From (3.4) and (4.1) we observe that \(R_{0}=R_{1}\) and so \(p^{\star }=p_{\star }\) when \(\beta _{1}=\beta _{2}\) and \(kr_{1}+d_{1}+\mu =r_{2}+d_{2}+\mu \). While natural recovery happens at the same per-capita recovery rate from both types of infections, the identical coefficients of transmission (Chlamydia infection) rates occur from infective of both types of infections and disease-related death rates are same from both types of infections, then \(R_{0}=R_{1}\) (is called the basic reproductive number).

## 5 Numerical Simulations and Biological Interpretations

We first consider the case when \(R_{0}=0.6296<1\) using the parameter values given in Table 1. Using these parameter values, the movement paths of \(S(t), I_A(t), I_S(t), R(t)\) and \(V(t)\) are presented in Fig. 1a. This figure shows that the Chlamydia disease dies out when \(R_0<1,\) which supports our analytical result given in Theorem 3.1. Its epidemiological implication is that the infectious population vanishes, i.e., the disease dies out when \(R_0<1\) (see Fig. 1a). In Fig. 1b, \(R_{1}=3.0243>1\) using the parameter values given in Table 1. Using these parameter values, the movement paths of \(S(t), I_A(t), I_S(t), R(t)\) and \(V(t)\) are presented in Fig. 1b. This figure shows that the disease will be permanent when \(R_1>1,\) which supports our analytical result given in Theorem 4.1.

Parameter | Value for Fig. 1a | Value for Fig. 1b | Value for Fig. 2a | Value for Fig. 2b |
---|---|---|---|---|

\(\Lambda \) | 0.1 | 0.1 | 0.2 | 0.2 |

\(\beta _1\) | 0.02 | 0.04 | 0.04 | 0.04 |

\(\beta _2\) | 0.01 | 0.02 | 0.02 | 0.02 |

\(\sigma \) | 0.6 | 0.4 | 0.4 | 0.4 |

\(\mu \) | 0.01 | 0.01 | 0.01 | 0.01 |

\(\alpha \) | 0.2 | 0.2 | 0.2 | 0.2 |

\(\rho \) | 0.4 | 0.4 | 0.4 | 0.4 |

\(r_1\) | 0.4 | 0.04 | 0.04 | 0.004 |

\(r_2\) | 0.2 | 0.02 | 0.02 | 0.002 |

\(d_1\) | 0.2 | 0.02 | 0.9 | 0.09 |

\(d_2\) | 0.15 | 0.015 | 0.4 | 0.07 |

\(k\) | 0.1 | 0.1 | 0.1 | 0.1 |

\(p\) | 0.8 | 0.8 | 0.8 | 0.1 |

\(T\) | 5 | 5 | 5 | 5 |

## 6 Conclusions

In this paper we have considered a dynamical model of Chlamydia diseases with bilinear incidence rate and pulse vaccination strategy. The entire high-risk human population is split up into five mutually-exclusive epidemiological compartments (based on disease status), namely, susceptible (\(S\)), infective in asymptomatic phase (showing no symptoms of Chlamydia) (\(I_{A}\)), infective in symptomatic phase (showing symptoms of Chlamydia) (\(I_{S}\)), naturally recovered (infectious people who have cleared (or recovered from) Chlamydia infection naturally) (\(R\)) and vaccinated individuals (\(V\)). It is assumed that the recovered individuals acquire the permanent immunity but the vaccinated acquire temporary immunity. So, the natural immunity is permanent but the vaccine-induced immunity is temporary. The susceptible population increases by the recruitment through new sexually-active individuals, migration and vaccinated hosts and decreases due to direct contact with infected individuals, natural death and pulse vaccination strategy. The infected class is increased by infection of susceptible. A fraction of the infectious individuals will start to show symptoms of Chlamydia infection (and move to the class \(I_{S}\)), while the remaining fraction will not (but still remain capable of infecting others and move to the class \(I_{A}\)). A fraction of the asymptomatically infectious individuals eventually show disease symptoms and a fraction recovers naturally. The infected class is decreased through natural recovery from infection, by disease-related death and by natural death. It is assumed that natural recovery is possible from both types of infection (Regan et al. 2008). The most basic and important questions to ask for the systems in the theory of mathematical epidemiology are the persistence, extinctions, the existence of periodic solutions, global stability, etc. Here, we have established some sufficient conditions on the permanence and extinction of the disease by using inequality analytical techniques. We have introduced two threshold values \(R_{0}\) and \(R_{1}(\le R_{0})\) and further obtained that the disease will be going to extinct when \(R_{0}<1\) and the disease will be permanent when \(R_{1}>1\). If natural recovery happens at the same per-capita recovery rate from both types of infection, the identical coefficient of transmission (Chlamydia infection) rate occurs from infective from both types of infection and disease-related death rate are same from both types of infection, then \(R_{0}=R_{1}\) (is called the basic reproductive number). The important mathematical findings for the dynamical behaviour of the Chlamydia disease model are also numerically verified using MATLAB. It is observed that when \(R_{1}\le 1\le R_{0}\), the dynamical behaviour of the infectious disease is not clear. The aim of the analysis of this model is to trace the parameters of interest for further study, with a view to informing and assisting policy-maker in targeting prevention and treatment resources for maximum effectiveness.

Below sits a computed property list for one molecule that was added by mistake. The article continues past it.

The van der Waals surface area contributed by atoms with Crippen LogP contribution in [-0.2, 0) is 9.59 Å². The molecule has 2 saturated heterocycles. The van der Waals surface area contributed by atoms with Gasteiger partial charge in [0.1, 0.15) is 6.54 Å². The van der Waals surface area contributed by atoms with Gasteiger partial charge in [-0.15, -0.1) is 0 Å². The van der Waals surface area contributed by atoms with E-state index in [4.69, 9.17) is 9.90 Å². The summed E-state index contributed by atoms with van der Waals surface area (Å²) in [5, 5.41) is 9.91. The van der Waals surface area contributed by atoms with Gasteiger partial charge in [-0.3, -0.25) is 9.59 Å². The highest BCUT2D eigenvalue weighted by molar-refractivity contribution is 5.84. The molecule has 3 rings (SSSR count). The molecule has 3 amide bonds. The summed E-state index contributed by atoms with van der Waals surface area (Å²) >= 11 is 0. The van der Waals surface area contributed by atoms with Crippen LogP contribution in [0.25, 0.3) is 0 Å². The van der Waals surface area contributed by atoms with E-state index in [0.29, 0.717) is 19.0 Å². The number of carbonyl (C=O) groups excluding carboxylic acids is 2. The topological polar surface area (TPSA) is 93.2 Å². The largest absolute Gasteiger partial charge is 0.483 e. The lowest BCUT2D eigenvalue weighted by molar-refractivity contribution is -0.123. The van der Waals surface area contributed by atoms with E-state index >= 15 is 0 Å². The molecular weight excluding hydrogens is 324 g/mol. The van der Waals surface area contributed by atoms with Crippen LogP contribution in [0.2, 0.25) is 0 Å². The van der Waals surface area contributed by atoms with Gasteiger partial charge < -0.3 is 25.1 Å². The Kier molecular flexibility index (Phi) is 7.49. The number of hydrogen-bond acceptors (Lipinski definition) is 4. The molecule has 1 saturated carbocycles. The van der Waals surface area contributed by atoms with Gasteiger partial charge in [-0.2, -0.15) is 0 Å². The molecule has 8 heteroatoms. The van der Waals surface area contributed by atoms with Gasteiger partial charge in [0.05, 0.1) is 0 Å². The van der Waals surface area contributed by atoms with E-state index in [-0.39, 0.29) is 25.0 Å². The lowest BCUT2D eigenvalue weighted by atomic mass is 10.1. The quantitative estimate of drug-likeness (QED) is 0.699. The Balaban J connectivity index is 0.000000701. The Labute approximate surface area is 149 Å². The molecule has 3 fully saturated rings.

## Acknowledgments

The author is grateful to the anonymous referees and the Editor-in-Chief (Dr. Diedel Kornet, Ph.D.) for their careful reading, valuable comments and helpful suggestions, which have helped him to improve the presentation of this work significantly. He likes to thank TWAS, UNESCO and National Autonomous University of Mexico (UNAM) for financial support. He is grateful to Prof. Javier Bracho Carpizo, Prof. Marcelo Aguilar and Prof. Ricardo Gomez Aiza, Institute of Mathematics, National Autonomous University of Mexico for their helps and encouragements.